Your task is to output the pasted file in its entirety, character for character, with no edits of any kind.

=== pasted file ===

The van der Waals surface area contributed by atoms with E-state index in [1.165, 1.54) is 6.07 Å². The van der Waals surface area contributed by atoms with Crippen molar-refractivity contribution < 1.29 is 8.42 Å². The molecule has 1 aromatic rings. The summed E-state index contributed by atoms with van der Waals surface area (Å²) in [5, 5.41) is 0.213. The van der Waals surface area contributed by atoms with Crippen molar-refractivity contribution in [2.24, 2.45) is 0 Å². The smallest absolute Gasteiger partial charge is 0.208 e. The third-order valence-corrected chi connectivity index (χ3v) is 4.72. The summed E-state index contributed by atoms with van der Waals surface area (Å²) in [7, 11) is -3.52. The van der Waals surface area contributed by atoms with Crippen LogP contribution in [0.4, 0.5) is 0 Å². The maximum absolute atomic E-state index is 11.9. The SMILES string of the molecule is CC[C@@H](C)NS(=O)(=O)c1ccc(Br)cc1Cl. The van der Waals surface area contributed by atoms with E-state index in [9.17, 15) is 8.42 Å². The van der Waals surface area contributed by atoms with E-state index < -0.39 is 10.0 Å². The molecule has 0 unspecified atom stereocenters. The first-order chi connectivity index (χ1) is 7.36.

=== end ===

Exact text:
The van der Waals surface area contributed by atoms with E-state index in [1.165, 1.54) is 6.07 Å². The van der Waals surface area contributed by atoms with Crippen molar-refractivity contribution < 1.29 is 8.42 Å². The molecule has 1 aromatic rings. The summed E-state index contributed by atoms with van der Waals surface area (Å²) in [5, 5.41) is 0.213. The van der Waals surface area contributed by atoms with Crippen molar-refractivity contribution in [2.24, 2.45) is 0 Å². The smallest absolute Gasteiger partial charge is 0.208 e. The third-order valence-corrected chi connectivity index (χ3v) is 4.72. The summed E-state index contributed by atoms with van der Waals surface area (Å²) in [7, 11) is -3.52. The van der Waals surface area contributed by atoms with Crippen LogP contribution in [0.4, 0.5) is 0 Å². The maximum absolute atomic E-state index is 11.9. The SMILES string of the molecule is CC[C@@H](C)NS(=O)(=O)c1ccc(Br)cc1Cl. The van der Waals surface area contributed by atoms with E-state index in [9.17, 15) is 8.42 Å². The van der Waals surface area contributed by atoms with E-state index < -0.39 is 10.0 Å². The molecule has 0 unspecified atom stereocenters. The first-order chi connectivity index (χ1) is 7.36.